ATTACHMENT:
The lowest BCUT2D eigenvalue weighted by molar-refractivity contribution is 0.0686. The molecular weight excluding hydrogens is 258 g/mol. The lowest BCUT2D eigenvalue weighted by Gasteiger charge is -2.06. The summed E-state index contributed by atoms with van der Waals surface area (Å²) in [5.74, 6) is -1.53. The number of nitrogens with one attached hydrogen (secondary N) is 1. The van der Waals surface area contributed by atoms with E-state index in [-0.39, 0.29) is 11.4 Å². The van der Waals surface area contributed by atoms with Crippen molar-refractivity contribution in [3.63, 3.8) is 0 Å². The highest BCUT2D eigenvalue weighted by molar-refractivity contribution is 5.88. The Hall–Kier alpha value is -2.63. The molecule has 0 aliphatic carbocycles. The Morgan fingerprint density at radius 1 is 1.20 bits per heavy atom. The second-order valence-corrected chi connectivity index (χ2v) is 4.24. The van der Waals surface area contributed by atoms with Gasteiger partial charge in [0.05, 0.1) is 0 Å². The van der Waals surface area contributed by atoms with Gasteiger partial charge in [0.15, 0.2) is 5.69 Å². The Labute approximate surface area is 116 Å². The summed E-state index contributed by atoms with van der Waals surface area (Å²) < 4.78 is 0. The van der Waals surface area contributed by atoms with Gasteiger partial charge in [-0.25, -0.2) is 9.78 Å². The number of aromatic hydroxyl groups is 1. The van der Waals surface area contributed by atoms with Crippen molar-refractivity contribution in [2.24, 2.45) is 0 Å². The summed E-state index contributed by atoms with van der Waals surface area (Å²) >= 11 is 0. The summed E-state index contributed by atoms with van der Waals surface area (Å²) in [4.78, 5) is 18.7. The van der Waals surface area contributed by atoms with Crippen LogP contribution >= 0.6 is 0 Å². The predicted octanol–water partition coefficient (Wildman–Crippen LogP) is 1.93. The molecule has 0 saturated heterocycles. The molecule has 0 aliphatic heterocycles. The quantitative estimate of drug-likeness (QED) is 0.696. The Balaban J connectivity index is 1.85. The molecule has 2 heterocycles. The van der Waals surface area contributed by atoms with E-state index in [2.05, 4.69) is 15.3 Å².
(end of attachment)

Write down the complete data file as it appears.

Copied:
The lowest BCUT2D eigenvalue weighted by molar-refractivity contribution is 0.0686. The molecular weight excluding hydrogens is 258 g/mol. The lowest BCUT2D eigenvalue weighted by Gasteiger charge is -2.06. The summed E-state index contributed by atoms with van der Waals surface area (Å²) in [5.74, 6) is -1.53. The number of nitrogens with one attached hydrogen (secondary N) is 1. The van der Waals surface area contributed by atoms with E-state index in [-0.39, 0.29) is 11.4 Å². The van der Waals surface area contributed by atoms with Crippen molar-refractivity contribution in [3.63, 3.8) is 0 Å². The highest BCUT2D eigenvalue weighted by molar-refractivity contribution is 5.88. The Hall–Kier alpha value is -2.63. The molecule has 0 aliphatic carbocycles. The Morgan fingerprint density at radius 1 is 1.20 bits per heavy atom. The second-order valence-corrected chi connectivity index (χ2v) is 4.24. The van der Waals surface area contributed by atoms with Gasteiger partial charge in [0.05, 0.1) is 0 Å². The van der Waals surface area contributed by atoms with Gasteiger partial charge in [0.15, 0.2) is 5.69 Å². The Labute approximate surface area is 116 Å². The summed E-state index contributed by atoms with van der Waals surface area (Å²) < 4.78 is 0. The van der Waals surface area contributed by atoms with Gasteiger partial charge in [-0.25, -0.2) is 9.78 Å². The number of aromatic hydroxyl groups is 1. The van der Waals surface area contributed by atoms with Crippen molar-refractivity contribution in [2.24, 2.45) is 0 Å². The summed E-state index contributed by atoms with van der Waals surface area (Å²) >= 11 is 0. The summed E-state index contributed by atoms with van der Waals surface area (Å²) in [4.78, 5) is 18.7. The van der Waals surface area contributed by atoms with Crippen LogP contribution >= 0.6 is 0 Å². The predicted octanol–water partition coefficient (Wildman–Crippen LogP) is 1.93. The molecule has 0 saturated heterocycles. The molecule has 0 aliphatic heterocycles. The quantitative estimate of drug-likeness (QED) is 0.696. The Balaban J connectivity index is 1.85. The molecule has 2 heterocycles. The van der Waals surface area contributed by atoms with E-state index in [2.05, 4.69) is 15.3 Å².